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U.S Army Corps of Engineers shares early details of resiliency study with St. Augustine residents

Posted on February 27, 2023

Flooding is always a concern for people living in St. Augustine.

“Our property and our neighbors’ properties have flooded for each of the last major hurricanes since Matthew in 2016. The king tides are affecting us with flooding, so everybody is concerned,” said St. Augustine resident, Ted Mooney.

Many residents spoke with City of St. Augustine official and members of the U.S. Army Corps of Engineers at the first of many meetings over three years to address the city’s resiliency.

“We’re looking at a comprehensive solution not only to protect the bay front which is the historic downtown tourist area, but we want to protect the city as a whole and its residents,” said U.S. Army Corps of Engineers senior project manager, Jason Harrah.

Harrah shared potential solutions with residents.

“We want to hear what are your concerns about various alternatives? Which may be flood walls or raising people’s houses or buying people’s houses out or natural and nature-based features such as mangroves or wetlands or oyster reefs. We want to hear what kind of alternatives that they may think will work what are their concerns with the study process,” Harrah said.

The three-year plan is separated into four phases:

1. Scoping Phase: Currently the army corps of engineers is gathering public input and what concerns people have. Harrah said 90 days from the start of the project (Jan. 9), the army corps of engineers will decide if the study can be complete in three or four years.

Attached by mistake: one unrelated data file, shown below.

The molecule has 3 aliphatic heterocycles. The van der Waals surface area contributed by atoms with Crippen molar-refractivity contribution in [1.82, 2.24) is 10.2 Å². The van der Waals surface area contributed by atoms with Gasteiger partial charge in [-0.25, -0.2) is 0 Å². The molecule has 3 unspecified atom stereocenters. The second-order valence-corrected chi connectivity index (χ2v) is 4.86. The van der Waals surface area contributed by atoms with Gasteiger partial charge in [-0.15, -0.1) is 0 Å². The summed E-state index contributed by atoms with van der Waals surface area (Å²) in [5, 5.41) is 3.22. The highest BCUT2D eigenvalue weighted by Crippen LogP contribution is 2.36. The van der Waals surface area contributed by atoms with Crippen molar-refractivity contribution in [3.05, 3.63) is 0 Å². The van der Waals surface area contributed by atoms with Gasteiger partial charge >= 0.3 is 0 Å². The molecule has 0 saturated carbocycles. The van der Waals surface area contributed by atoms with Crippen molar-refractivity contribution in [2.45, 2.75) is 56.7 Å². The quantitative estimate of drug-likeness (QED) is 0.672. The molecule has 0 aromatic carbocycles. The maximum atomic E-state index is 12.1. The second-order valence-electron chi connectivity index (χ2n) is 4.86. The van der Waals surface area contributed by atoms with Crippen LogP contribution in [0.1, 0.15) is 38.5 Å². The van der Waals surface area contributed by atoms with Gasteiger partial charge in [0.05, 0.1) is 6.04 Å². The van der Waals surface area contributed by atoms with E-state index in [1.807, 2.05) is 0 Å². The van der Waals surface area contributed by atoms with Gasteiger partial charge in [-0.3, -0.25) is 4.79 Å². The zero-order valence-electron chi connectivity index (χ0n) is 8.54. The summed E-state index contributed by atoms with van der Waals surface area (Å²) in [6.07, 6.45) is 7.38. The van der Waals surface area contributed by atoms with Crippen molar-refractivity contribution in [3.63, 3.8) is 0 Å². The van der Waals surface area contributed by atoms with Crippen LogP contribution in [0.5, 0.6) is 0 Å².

2. Alternative Evaluation and Analysis: Includes coming up with a comprehensive plan for the city while also addressing factors such as effectiveness, risk reduction, and cost among other variables.

3. Feasibility-Level Analysis: Presenting the recommended plan to Congress after approval from the army corps of engineers’ office in Washington D.C.

4. Chief’s Report: The Chief of Engineers will sign off on the report and send it to the Pentagon, then to the Office of Management Budget at the White House, and then finally to Congress for final approval.

People applauded as the meeting wrapped up. It’s early in the process, but so far, the people of St. Augustine feel like they’re being heard.

“It’s so exciting, I’m so excited that this is going to happen,” St. Augustine resident, Robyn Mooney, said. “Three years sounds like a long time, four years sound like a long time before approval, and then it’s going to take time to build whatever is decided on, but I’m so excited that St. Augustine is going to get the attention it needs.”

Federal funds are being used to pay for the study which is expected to cost $3 million. The City of St. Augustine said it won’t have an estimate for how much the improvements will cost at this point of the study.

Residents can submit public comment for the first phase of the Back Bay study via email at

Those submissions end March 10.


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